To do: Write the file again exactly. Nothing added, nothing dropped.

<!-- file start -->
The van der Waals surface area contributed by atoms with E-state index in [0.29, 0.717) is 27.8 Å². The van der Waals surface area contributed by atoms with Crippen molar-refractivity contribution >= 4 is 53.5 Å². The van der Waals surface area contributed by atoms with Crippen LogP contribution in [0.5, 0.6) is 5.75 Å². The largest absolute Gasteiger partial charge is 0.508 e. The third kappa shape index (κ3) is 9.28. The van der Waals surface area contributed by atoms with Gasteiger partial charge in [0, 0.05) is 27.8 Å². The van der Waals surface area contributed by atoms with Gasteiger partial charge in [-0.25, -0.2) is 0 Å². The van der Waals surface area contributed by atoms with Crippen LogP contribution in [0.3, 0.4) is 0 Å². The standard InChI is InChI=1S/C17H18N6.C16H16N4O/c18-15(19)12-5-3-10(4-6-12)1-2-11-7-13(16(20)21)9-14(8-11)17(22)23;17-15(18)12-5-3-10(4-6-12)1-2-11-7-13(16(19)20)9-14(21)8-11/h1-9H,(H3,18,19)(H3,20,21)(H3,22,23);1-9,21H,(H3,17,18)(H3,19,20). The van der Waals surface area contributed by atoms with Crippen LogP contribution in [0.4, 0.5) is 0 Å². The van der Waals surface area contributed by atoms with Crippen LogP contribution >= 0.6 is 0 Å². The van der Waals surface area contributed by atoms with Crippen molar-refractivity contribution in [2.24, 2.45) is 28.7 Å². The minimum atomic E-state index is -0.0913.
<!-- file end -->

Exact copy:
The van der Waals surface area contributed by atoms with E-state index in [0.29, 0.717) is 27.8 Å². The van der Waals surface area contributed by atoms with Crippen molar-refractivity contribution >= 4 is 53.5 Å². The van der Waals surface area contributed by atoms with Crippen LogP contribution in [0.5, 0.6) is 5.75 Å². The largest absolute Gasteiger partial charge is 0.508 e. The third kappa shape index (κ3) is 9.28. The van der Waals surface area contributed by atoms with Gasteiger partial charge in [0, 0.05) is 27.8 Å². The van der Waals surface area contributed by atoms with Gasteiger partial charge in [-0.25, -0.2) is 0 Å². The van der Waals surface area contributed by atoms with Crippen LogP contribution in [0.3, 0.4) is 0 Å². The standard InChI is InChI=1S/C17H18N6.C16H16N4O/c18-15(19)12-5-3-10(4-6-12)1-2-11-7-13(16(20)21)9-14(8-11)17(22)23;17-15(18)12-5-3-10(4-6-12)1-2-11-7-13(16(19)20)9-14(21)8-11/h1-9H,(H3,18,19)(H3,20,21)(H3,22,23);1-9,21H,(H3,17,18)(H3,19,20). The van der Waals surface area contributed by atoms with Crippen LogP contribution in [0.4, 0.5) is 0 Å². The van der Waals surface area contributed by atoms with Crippen LogP contribution >= 0.6 is 0 Å². The van der Waals surface area contributed by atoms with Crippen molar-refractivity contribution in [2.24, 2.45) is 28.7 Å². The minimum atomic E-state index is -0.0913.